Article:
Learning How to Siva with Kealani Netane

Isabel Franco  //  May 8, 2024

Learning How to Siva with Kealani Netane



Knees bent, hands curled like rolling waves, and gliding your feet like canoes is how one can learn to “siva” or dance taualuga, a traditional Samoan dance. However, Tala is having a hard time getting the moves right. How can she learn how to siva like Aunty Sina? As part of Asian American, Native Hawaiian and Pacific Islander Heritage Month, we interviewed Kealani Netane about her new picture book, Tala Learns to Siva





What was your inspiration behind Tala Learns to Siva?

As a child, I loved watching older girls dance the taualuga. I thought they were the most graceful, beautiful dancers and I wanted to look just like them. When I first wrote this story, I wanted to capture that feeling of awe. As I continued writing and editing, the story morphed into something greater. I found that just like Tala came to understand the true meaning of the taualuga, I also came to understand how this book not only showcases the beauty of the dance, but also tells the story of community and inner strength.


You once said that “writing is like weaving a mat together.” How does that apply to this book?

Weaving is both an individual task and a community task. Everyone works on their own section of the mat and when it’s done, it’s difficult to see where an individual’s work begins and ends. I find that with writing. I began writing this story alone. As I worked with a community of people to create this entire project, it turned into something I couldn’t even dream of when I first began. The beauty and value are not only in the individual’s work, but also in the mat as a whole.

Another concept learned when weaving mats is that mats are not made to be kept. It's often made with the intention to give it away. It's something that is passed on from family to family and the more it's given away, the higher its value. That’s something I hope can be applied to reading not just my book, but all picture books. I hope that as adults and children read together, they are able to form connections with each other and others and find greater value in the community aspect of picture books.

How did you work with illustrator Dung Ho to bring vibrancy to Samoan culture?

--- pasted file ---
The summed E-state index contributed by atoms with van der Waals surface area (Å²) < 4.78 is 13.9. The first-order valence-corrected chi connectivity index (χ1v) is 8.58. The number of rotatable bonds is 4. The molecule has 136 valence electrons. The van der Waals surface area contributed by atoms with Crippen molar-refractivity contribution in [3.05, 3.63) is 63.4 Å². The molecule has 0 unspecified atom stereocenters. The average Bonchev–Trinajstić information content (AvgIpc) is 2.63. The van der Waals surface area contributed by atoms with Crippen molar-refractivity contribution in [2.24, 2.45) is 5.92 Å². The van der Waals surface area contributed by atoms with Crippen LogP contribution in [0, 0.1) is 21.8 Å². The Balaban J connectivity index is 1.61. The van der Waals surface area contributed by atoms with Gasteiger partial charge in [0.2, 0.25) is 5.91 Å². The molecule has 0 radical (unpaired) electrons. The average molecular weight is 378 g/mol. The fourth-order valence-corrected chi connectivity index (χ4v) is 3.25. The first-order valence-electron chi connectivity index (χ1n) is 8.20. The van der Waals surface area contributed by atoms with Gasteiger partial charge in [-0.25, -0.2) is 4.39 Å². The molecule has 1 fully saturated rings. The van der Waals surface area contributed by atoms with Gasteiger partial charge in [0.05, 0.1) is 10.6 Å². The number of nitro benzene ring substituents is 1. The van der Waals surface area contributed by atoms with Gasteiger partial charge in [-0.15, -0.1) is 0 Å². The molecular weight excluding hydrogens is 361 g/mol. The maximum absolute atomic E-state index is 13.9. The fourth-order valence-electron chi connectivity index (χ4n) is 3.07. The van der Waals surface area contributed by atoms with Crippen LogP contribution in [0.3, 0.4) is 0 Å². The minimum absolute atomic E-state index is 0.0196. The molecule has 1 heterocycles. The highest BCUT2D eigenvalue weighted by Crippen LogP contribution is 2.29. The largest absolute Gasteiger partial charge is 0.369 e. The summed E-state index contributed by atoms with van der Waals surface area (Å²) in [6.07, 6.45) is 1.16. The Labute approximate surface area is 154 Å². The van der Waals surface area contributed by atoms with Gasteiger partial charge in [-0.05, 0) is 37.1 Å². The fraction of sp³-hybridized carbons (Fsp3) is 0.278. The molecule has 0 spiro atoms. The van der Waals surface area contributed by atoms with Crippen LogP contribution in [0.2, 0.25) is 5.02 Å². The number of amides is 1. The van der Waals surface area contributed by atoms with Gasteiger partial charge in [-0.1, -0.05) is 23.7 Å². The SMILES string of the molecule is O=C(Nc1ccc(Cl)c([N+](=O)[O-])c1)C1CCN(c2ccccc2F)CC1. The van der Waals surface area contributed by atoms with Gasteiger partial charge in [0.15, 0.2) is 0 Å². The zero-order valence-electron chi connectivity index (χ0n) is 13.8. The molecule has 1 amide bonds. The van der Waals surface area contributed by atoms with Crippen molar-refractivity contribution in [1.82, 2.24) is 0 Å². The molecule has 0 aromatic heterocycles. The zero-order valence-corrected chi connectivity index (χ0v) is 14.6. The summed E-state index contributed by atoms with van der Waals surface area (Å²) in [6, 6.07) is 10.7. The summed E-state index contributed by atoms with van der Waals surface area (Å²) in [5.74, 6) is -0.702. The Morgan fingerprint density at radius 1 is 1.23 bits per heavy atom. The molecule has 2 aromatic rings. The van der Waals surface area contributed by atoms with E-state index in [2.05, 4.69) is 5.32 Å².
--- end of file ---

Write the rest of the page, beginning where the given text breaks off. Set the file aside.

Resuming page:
I absolutely loved Dung Ho’s work so I was so delighted when she agreed to create the illustrations. She did such a wonderful job bringing my story to life. In the beginning, my editor sent her the text and she came up with sketches of her ideas for every spread. I was so amazed at her ability to capture the specific taualuga motions and to tell a parallel story through her art. There were some things that needed to be adjusted so it could reflect Samoan culture more accurately. As I sent along the needed information through a list of videos and pictures, Dung Ho made the changes and the book expanded in its ability to tell an even stronger message. Her illustrations are integral to telling the whole story.

The story follows a young girl learning this traditional Samoan dance, while also finding courage and strength in her family, history, and community. What would you like readers to take away from this story?

I have personally found inner strength and courage through dancing. As a child, I was painfully shy. When my parents put me in hula, I found strength in every motion. As I began learning other Polynesian dances, including the Samoan siva, I found purpose in dance. All my dance instructors stressed the same lesson that our dances tell our stories. They are our history as well as our future. As I danced, I learned how to become a storyteller.

In my book, Tala learns a similar lesson. In the beginning, Aunty Sina tells the story of past migrations when our people sailed across the ocean. In the end, Tala tells the story of present and future migrations. I would like readers to find the strength to tell their stories whether through dance, art, words, or other outlets. Everyone has a story to tell.

We know that diverse representation is so important in children's literature. What do you hope children learn about Samoan culture?

For those not familiar with Samoan culture, my book is an opportunity to peek into a centuries-old tradition. A tradition passed on from one generation to the next. A tradition that has migrated with Samoans as they have moved throughout the world. A tradition that honors not only our ancestors and our land, but also celebrates our children and our future.

If you had to write another picture book, what other themes would you be interested in exploring?

I love brainstorming and coming up with ideas for books. As I write, I notice trending themes in my stories. I love writing stories about how our traditions continue on in modern times, stories that celebrate community, and stories where children are learning to become the beacon for their community.